Word that sounds like "metal" but means "grit", "tenacity", and "perseverance"

Mettle Defined by Oxford Dictionaries as: a person's ability to cope well with difficulties; spirit and resilience. It is commonly seen in the phrase: (put someone) on their mettle meaning, (of a ...
marcellothearcane's user avatar
44 votes
Accepted

Meaning of "I have often seen Essex cheese quick enough"

Heywood is rhyming "thick enough" with "quick enough" and at the same time making a pun. The word "quick" not only relates to speed, but to the state of being alive. We still use it in that sense ...
Ray Butterworth's user avatar
42 votes
Accepted

Why are typewriter keys referred to as “stops”, especially when compared to organ stops?

My recollection of using a typewriter is that the stops refer to devices that limit the travel of the carriage. To produce typing between adjustable margins, the travel of the carriage has to be ...
Anton's user avatar
  • 28.4k
39 votes
Accepted

Around 1960 in Britain "Have you a camera?" or "Do you have a camera?"

Interesting question. According to Ngrams, "Have you a" was more common than "Do you have a" in the past, but it has reversed over time. Here, in British English, the reversal ...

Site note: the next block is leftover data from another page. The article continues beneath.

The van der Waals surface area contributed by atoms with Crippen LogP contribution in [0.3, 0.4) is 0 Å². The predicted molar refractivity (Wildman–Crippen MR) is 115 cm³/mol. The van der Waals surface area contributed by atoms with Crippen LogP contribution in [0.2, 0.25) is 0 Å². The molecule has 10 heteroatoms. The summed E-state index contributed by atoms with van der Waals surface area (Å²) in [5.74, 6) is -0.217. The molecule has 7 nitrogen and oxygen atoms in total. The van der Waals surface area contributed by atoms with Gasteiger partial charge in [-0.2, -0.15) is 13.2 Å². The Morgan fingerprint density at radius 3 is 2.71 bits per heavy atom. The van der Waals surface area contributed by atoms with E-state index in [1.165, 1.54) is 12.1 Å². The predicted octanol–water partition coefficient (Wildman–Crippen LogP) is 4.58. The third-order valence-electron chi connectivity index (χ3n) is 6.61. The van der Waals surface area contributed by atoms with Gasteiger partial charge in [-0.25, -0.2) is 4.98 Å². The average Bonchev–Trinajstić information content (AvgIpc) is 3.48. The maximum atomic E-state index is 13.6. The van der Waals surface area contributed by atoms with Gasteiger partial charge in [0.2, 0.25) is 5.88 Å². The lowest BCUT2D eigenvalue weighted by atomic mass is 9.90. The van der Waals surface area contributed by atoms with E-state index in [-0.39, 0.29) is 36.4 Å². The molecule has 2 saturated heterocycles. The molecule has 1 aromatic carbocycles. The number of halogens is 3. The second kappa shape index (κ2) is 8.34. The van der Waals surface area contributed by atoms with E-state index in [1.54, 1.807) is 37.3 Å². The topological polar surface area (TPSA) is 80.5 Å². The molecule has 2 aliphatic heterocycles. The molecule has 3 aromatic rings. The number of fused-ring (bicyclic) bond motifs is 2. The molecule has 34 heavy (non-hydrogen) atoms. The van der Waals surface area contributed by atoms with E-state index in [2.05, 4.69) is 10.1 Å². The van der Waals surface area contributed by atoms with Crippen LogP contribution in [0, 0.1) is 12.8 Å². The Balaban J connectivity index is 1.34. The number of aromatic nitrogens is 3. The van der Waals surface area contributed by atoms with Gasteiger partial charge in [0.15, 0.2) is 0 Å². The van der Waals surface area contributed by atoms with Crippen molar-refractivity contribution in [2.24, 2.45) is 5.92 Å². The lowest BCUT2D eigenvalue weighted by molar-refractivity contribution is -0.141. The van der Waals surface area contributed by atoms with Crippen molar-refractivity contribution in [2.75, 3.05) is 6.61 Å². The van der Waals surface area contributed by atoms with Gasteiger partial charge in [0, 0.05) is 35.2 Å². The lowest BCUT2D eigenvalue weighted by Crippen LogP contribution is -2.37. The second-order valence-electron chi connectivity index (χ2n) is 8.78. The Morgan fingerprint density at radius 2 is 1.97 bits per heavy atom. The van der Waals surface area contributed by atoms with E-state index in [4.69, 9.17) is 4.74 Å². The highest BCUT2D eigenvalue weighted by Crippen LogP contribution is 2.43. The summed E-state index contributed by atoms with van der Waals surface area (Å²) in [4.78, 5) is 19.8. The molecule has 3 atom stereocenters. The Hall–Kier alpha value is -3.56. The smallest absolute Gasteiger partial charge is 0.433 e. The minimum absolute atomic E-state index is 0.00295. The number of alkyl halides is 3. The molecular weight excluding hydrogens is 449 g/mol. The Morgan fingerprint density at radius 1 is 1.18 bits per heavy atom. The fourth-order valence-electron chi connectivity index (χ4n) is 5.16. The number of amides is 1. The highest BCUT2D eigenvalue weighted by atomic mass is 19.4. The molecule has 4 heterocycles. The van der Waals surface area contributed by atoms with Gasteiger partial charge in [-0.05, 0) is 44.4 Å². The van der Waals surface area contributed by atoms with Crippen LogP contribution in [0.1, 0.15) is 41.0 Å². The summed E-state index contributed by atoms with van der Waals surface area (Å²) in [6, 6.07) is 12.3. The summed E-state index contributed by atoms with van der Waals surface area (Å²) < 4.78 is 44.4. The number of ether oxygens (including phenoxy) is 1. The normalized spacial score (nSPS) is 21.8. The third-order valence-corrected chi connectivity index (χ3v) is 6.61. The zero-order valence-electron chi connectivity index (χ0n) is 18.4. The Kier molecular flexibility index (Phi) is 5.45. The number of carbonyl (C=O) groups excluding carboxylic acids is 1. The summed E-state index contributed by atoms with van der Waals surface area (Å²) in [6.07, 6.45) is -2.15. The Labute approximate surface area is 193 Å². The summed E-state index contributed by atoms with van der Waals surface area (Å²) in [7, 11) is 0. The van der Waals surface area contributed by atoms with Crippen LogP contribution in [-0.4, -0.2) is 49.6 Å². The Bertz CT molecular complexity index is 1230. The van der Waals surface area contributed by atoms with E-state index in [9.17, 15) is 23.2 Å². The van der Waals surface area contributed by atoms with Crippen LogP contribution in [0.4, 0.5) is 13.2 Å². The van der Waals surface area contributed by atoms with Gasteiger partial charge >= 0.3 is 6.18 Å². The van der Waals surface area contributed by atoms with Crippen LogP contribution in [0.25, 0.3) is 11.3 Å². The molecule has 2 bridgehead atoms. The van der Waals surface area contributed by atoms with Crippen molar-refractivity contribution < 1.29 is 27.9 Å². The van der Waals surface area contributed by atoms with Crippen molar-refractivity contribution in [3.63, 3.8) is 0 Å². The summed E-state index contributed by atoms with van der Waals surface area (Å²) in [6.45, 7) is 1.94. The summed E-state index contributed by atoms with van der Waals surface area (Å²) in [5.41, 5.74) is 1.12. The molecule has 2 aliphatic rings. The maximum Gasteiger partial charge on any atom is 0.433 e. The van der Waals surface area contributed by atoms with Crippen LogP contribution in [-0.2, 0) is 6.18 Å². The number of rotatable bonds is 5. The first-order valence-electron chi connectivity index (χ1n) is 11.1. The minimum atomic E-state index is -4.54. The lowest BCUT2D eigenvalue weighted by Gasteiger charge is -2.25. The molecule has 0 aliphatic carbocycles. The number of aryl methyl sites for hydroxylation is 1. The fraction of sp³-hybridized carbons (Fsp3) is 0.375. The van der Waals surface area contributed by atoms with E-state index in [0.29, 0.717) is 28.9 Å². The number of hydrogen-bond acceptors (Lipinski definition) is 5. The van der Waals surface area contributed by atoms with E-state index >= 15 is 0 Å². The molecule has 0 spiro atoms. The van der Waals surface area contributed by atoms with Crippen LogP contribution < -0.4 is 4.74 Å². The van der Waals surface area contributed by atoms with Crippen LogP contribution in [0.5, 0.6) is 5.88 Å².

GEdgar's user avatar
  • 25k
37 votes

Is "spilled milk" a 1600's era euphemism regarding rejected intercourse?

Since you use Genesis 38:9 as the foundation for your hypothesis, please know that Onan's death was the result of spilling seed (having sex but spilling his seed outside of her vagina) in order to ...
anongoodnurse's user avatar
36 votes

When did double superlatives go out of fashion in English?

Both double comparatives and double superlatives were marginalised and even forced out of standard English by grammarians as tautological and pleonastic towards the end of the 17th century and ...
fev's user avatar
  • 32.2k
33 votes
Accepted

Do the English have an ancient (obsolete) verb for the action of the book opening?

This is a very interesting question. There may not be an old word in English that does what you describe, but it is important to note that the English word "open" relative to a book meant something ...
D Mac's user avatar
  • 672
33 votes

Why is the zh (ʒ) sound so infrequent in English?

I would say it is a combination of two factors that show up separately in other sounds with token frequency on the low end. /ʒ/ never developed in vocabulary inherited from Proto-Germanic English is ...
herisson's user avatar
  • 80.4k
31 votes

Where are all the Latin words?

These figures are almost always the numbers for the top N words in a corpus. The results can vary considerably depending on what corpus is used and what N is (as you can see in this paper). "The ...
Laurel's user avatar
  • 65.4k
30 votes

Why is it a *canary* in a coalmine?

The metaphor is historically accurate: actual caged canaries were historically brought into coal mines. The breeding of canaries in captivity in Europe started in the 17th century, and thus predates ...
Adhemar's user avatar